White House official corroborates diplomat’s account that Trump appeared to seek quid pro quo


OCTOBER 31, 2019

Tim Morrison, a former top national security adviser to President Trump, arrives on Capitol Hill Thursday for a closed-door meeting with House impeachment investigators. – J. Scott Applewhite/AP

WASHINGTON, D.C. – Tim Morrison, the top Russia and Europe adviser on President Trump’s National Security Council, on Thursday corroborated the testimony of a senior U.S. diplomat who last week offered House impeachment investigators the most detailed account to date for how Trump tried to use his office to pressure Ukraine to investigate former vice president Joe Biden, according to people familiar with his deposition.

Morrison told impeachment investigators that the account offered by William B. Taylor Jr., the acting ambassador to Ukraine, is accurate. He said that he alerted Taylor to a push by Trump and his deputies to withhold both security aid and a White House visit for the Ukrainian president until Ukraine agreed to investigate the Bidens and interference in the 2016 presidential election, said one person, who like others spoke on the condition of anonymity to describe sensitive discussions.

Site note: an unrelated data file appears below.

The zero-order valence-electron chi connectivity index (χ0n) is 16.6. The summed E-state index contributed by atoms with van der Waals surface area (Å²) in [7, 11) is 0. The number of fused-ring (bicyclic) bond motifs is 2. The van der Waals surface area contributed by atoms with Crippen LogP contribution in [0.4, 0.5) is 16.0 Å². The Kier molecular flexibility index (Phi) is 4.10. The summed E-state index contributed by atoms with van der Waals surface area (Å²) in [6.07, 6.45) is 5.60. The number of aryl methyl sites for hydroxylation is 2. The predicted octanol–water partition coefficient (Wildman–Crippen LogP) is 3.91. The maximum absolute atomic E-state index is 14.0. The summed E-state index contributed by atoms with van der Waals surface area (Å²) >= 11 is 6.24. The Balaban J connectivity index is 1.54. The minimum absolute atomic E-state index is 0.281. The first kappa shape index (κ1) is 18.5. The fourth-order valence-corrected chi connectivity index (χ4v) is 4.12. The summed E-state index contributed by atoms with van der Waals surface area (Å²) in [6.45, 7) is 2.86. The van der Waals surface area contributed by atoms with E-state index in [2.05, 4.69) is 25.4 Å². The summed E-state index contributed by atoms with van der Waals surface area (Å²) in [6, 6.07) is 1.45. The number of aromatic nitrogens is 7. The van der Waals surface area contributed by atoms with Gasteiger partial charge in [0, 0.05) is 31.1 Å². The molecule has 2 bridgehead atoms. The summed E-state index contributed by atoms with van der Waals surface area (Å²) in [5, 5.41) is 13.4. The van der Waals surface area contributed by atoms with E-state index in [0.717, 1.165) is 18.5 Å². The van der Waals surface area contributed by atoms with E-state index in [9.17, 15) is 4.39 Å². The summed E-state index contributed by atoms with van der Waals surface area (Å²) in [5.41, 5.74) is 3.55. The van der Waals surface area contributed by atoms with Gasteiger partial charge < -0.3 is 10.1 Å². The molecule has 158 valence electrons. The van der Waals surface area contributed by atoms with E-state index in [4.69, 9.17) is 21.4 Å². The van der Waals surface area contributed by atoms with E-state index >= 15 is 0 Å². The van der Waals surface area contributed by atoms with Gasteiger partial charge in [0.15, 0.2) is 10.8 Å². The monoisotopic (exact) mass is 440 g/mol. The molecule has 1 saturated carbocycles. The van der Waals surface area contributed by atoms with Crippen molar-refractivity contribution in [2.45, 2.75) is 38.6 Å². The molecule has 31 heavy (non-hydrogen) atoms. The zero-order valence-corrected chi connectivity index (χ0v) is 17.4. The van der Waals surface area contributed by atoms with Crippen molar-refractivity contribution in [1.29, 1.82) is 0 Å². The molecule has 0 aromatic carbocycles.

Morrison, who told colleagues Wednesday that he plans to leave the Trump administration, said he did not necessarily view the president’s demands as improper or illegal, but rather problematic for U.S. policy in supporting an ally in the region.

As Morrison gave his deposition Thursday, the House voted to formalize its impeachment inquiry, with a 232-196 vote split mostly along party lines. White House press secretary Stephanie Grisham issued a statement attacking the proceedings as a violation of the president’s due process and declaring that Trump did nothing wrong.

“The Democrats want to render a verdict without giving the Administration a chance to mount a defense. That is unfair, unconstitutional, and fundamentally un-American,” the statement reads.

Morrison’s testimony was sought because of his proximity to critical White House decisions and recurring presence in testimony from previous U.S. officials. House investigators have also requested testimony from Morrison’s boss, former national security adviser John Bolton.